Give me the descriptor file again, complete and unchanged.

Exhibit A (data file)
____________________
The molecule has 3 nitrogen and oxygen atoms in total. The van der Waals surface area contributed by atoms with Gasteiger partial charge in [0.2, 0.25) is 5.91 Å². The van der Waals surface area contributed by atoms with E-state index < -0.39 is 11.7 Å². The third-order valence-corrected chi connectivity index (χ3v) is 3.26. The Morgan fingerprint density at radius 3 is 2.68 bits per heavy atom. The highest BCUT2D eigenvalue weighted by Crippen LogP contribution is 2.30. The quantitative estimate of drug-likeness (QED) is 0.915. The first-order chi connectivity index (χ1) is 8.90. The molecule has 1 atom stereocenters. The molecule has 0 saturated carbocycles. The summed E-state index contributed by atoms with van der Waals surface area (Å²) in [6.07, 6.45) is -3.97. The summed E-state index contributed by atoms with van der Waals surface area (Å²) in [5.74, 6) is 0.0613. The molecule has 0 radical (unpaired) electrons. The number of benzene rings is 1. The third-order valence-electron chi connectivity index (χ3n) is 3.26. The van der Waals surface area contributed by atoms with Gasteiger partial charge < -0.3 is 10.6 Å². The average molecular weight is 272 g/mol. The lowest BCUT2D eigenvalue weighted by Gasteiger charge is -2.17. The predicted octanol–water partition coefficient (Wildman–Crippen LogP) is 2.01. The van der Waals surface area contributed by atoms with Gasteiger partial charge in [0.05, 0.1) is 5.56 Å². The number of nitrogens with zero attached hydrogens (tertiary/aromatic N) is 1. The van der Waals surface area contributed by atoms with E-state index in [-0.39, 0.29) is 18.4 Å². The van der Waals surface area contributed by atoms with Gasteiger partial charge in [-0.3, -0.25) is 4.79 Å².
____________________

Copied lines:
The molecule has 3 nitrogen and oxygen atoms in total. The van der Waals surface area contributed by atoms with Gasteiger partial charge in [0.2, 0.25) is 5.91 Å². The van der Waals surface area contributed by atoms with E-state index < -0.39 is 11.7 Å². The third-order valence-corrected chi connectivity index (χ3v) is 3.26. The Morgan fingerprint density at radius 3 is 2.68 bits per heavy atom. The highest BCUT2D eigenvalue weighted by Crippen LogP contribution is 2.30. The quantitative estimate of drug-likeness (QED) is 0.915. The first-order chi connectivity index (χ1) is 8.90. The molecule has 1 atom stereocenters. The molecule has 0 saturated carbocycles. The summed E-state index contributed by atoms with van der Waals surface area (Å²) in [6.07, 6.45) is -3.97. The summed E-state index contributed by atoms with van der Waals surface area (Å²) in [5.74, 6) is 0.0613. The molecule has 0 radical (unpaired) electrons. The number of benzene rings is 1. The third-order valence-electron chi connectivity index (χ3n) is 3.26. The van der Waals surface area contributed by atoms with Gasteiger partial charge < -0.3 is 10.6 Å². The average molecular weight is 272 g/mol. The lowest BCUT2D eigenvalue weighted by Gasteiger charge is -2.17. The predicted octanol–water partition coefficient (Wildman–Crippen LogP) is 2.01. The van der Waals surface area contributed by atoms with Gasteiger partial charge in [0.05, 0.1) is 5.56 Å². The number of nitrogens with zero attached hydrogens (tertiary/aromatic N) is 1. The van der Waals surface area contributed by atoms with E-state index in [-0.39, 0.29) is 18.4 Å². The van der Waals surface area contributed by atoms with Gasteiger partial charge in [-0.3, -0.25) is 4.79 Å².